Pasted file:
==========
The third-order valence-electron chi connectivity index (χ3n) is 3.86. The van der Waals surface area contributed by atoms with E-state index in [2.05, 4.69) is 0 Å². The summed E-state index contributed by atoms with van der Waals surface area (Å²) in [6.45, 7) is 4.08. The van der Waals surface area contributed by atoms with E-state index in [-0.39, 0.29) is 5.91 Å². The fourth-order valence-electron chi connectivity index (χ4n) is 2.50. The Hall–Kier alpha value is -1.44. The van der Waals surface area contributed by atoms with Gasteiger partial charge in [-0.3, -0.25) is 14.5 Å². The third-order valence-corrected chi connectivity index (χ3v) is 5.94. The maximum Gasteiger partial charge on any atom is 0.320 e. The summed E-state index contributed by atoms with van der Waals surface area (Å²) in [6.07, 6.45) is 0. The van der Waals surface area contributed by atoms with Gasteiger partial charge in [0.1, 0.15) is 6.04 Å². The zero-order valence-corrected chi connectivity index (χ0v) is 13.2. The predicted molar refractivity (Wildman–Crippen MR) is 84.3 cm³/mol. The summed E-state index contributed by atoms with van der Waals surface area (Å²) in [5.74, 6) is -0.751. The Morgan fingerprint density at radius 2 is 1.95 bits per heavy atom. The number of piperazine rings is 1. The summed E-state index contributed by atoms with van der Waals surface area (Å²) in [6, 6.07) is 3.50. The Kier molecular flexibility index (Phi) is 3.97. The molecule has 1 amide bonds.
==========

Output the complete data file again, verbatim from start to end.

The third-order valence-electron chi connectivity index (χ3n) is 3.86. The van der Waals surface area contributed by atoms with E-state index in [2.05, 4.69) is 0 Å². The summed E-state index contributed by atoms with van der Waals surface area (Å²) in [6.45, 7) is 4.08. The van der Waals surface area contributed by atoms with E-state index in [-0.39, 0.29) is 5.91 Å². The fourth-order valence-electron chi connectivity index (χ4n) is 2.50. The Hall–Kier alpha value is -1.44. The van der Waals surface area contributed by atoms with Gasteiger partial charge in [-0.3, -0.25) is 14.5 Å². The third-order valence-corrected chi connectivity index (χ3v) is 5.94. The maximum Gasteiger partial charge on any atom is 0.320 e. The summed E-state index contributed by atoms with van der Waals surface area (Å²) in [6.07, 6.45) is 0. The van der Waals surface area contributed by atoms with Gasteiger partial charge in [0.1, 0.15) is 6.04 Å². The zero-order valence-corrected chi connectivity index (χ0v) is 13.2. The predicted molar refractivity (Wildman–Crippen MR) is 84.3 cm³/mol. The summed E-state index contributed by atoms with van der Waals surface area (Å²) in [5.74, 6) is -0.751. The Morgan fingerprint density at radius 2 is 1.95 bits per heavy atom. The number of piperazine rings is 1. The summed E-state index contributed by atoms with van der Waals surface area (Å²) in [6, 6.07) is 3.50. The Kier molecular flexibility index (Phi) is 3.97. The molecule has 1 amide bonds.